A recent study, published in the Journal of Studies on Alcohol and Drugs, observes the health impact of alcohol consumption at different ages. The authors of the study conclude that, for individuals over the age of 50, health threats may be less severe.
Heavy drinking is associated with a number of serious health concerns. These consist of heart and liver diseases, certain cancers, and nervous system damage. However, it has been thoroughly covered in the current press that drinking in balance might have certain health welfares.
One study found that moderate drinking protected against all-cause death, as well as mortality associated with cardiovascular disease.
Expectedly, these stories have been well-received, but not all scientists agree, and the discussion is ongoing. A recent study led by the researchers of the Boston Medical Center in Massachusetts, adds further to it.
A fresh approach
The scientists debate that the mode that former studies measured alcohol’s influence on health might be flawed. Precisely, they note that these studies are usually observational and recruit participants over the age of 50.
According to the authors, this is problematic as it excludes people who might have died due to alcohol before the age of 50. As they understatedly point out, that the deceased cannot be registered in cohort studies. The concerns about this intrinsic selection bias in a paper which was published in the journal Addiction in 2017.
Researchers found that those who are drinkers at age 50 are ‘survivors’ of their alcohol consumption who initially might have been healthier or have had safer patterns of drinking.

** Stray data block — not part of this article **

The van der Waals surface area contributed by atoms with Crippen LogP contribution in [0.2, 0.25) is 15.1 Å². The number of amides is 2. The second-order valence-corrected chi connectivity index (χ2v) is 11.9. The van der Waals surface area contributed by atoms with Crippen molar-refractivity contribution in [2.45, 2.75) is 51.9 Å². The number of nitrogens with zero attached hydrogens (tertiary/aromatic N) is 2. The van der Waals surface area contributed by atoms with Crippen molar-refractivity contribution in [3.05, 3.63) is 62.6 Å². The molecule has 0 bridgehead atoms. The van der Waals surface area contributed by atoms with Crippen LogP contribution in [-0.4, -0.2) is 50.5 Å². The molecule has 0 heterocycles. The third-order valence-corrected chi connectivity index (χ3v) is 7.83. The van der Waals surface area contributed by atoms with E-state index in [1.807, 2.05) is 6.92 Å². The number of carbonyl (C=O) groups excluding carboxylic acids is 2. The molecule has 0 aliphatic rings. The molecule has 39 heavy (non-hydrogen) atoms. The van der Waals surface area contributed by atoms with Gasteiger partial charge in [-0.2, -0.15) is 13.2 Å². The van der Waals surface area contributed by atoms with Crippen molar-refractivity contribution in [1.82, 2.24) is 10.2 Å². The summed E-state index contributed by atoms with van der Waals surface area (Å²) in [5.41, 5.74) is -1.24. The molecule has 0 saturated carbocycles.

According to them, nearly 40% of deaths due to alcohol intake occur before the age of 50. It shows that the majority of research into the possible alcohol risks do not take these deaths into a story and could undervalue the real risks.
The authors dipped into statistics from the Alcohol-Related Disease Impact Application to reinvestigate. This data is maintained by the Centers for Disease Control and Prevention (CDC). According to which, this application provides national and state approximations of alcohol-related health effects, comprising deaths and years of likely life lost.
Why does age matter?
The investigation presented that an individual’s level of alcohol-related risk was greatly influenced by his age. Overall, 35.8% of alcohol-related deaths occurred in individuals aged 20–49. When looking at deaths which were prevented by alcohol drinking, the researchers found only 4.5% in this age group.
When they observed individuals aged 65 or over, it was a dissimilar story: Though a similar 35% of alcohol-related deaths occurred in this group, the researchers found 80% of the deaths prevented by alcohol in this demographic.
The researchers also saw this definite difference between age groups when they looked at the potential years lost to alcohol. They found that 58.4% of the years lost occurred in those aged 20–49. But, this age group only accounted for 14.5% of the years of life saved by drinking.
On the other hand, the over-65 group accounted for 15% of the overall years of life lost, but 50% of the years of life saved.
The authors of the study conclude that younger people are more possible to die from alcohol consumption than they are to die from a lack of drinking. But older people are more likely to experience the benefits of light or moderate drinking.
Although the assumptions are not fiery, they bring us a more understanding of alcohol’s impact on health. Moderate drinking may benefit individuals of a certain age group, but more importantly, heavy drinking is harmful to everyone.